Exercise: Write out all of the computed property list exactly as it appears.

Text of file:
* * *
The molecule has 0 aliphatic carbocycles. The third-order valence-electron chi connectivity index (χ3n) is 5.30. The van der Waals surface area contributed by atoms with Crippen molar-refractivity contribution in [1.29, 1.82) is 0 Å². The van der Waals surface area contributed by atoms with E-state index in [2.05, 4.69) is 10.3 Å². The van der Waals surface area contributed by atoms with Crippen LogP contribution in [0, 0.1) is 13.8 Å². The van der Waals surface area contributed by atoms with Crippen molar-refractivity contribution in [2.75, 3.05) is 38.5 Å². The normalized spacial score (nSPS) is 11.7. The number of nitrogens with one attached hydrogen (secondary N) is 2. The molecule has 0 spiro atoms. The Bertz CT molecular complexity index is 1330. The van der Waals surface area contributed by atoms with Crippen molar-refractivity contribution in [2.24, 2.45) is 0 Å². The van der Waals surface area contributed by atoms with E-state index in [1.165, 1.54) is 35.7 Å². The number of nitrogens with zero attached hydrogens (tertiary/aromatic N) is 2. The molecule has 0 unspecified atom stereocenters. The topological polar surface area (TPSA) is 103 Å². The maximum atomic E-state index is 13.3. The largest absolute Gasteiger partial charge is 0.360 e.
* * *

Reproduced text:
The molecule has 0 aliphatic carbocycles. The third-order valence-electron chi connectivity index (χ3n) is 5.30. The van der Waals surface area contributed by atoms with Crippen molar-refractivity contribution in [1.29, 1.82) is 0 Å². The van der Waals surface area contributed by atoms with E-state index in [2.05, 4.69) is 10.3 Å². The van der Waals surface area contributed by atoms with Crippen LogP contribution in [0, 0.1) is 13.8 Å². The van der Waals surface area contributed by atoms with Crippen molar-refractivity contribution in [2.75, 3.05) is 38.5 Å². The normalized spacial score (nSPS) is 11.7. The number of nitrogens with one attached hydrogen (secondary N) is 2. The molecule has 0 spiro atoms. The Bertz CT molecular complexity index is 1330. The van der Waals surface area contributed by atoms with Crippen molar-refractivity contribution in [2.24, 2.45) is 0 Å². The van der Waals surface area contributed by atoms with E-state index in [1.165, 1.54) is 35.7 Å². The number of nitrogens with zero attached hydrogens (tertiary/aromatic N) is 2. The molecule has 0 unspecified atom stereocenters. The topological polar surface area (TPSA) is 103 Å². The maximum atomic E-state index is 13.3. The largest absolute Gasteiger partial charge is 0.360 e.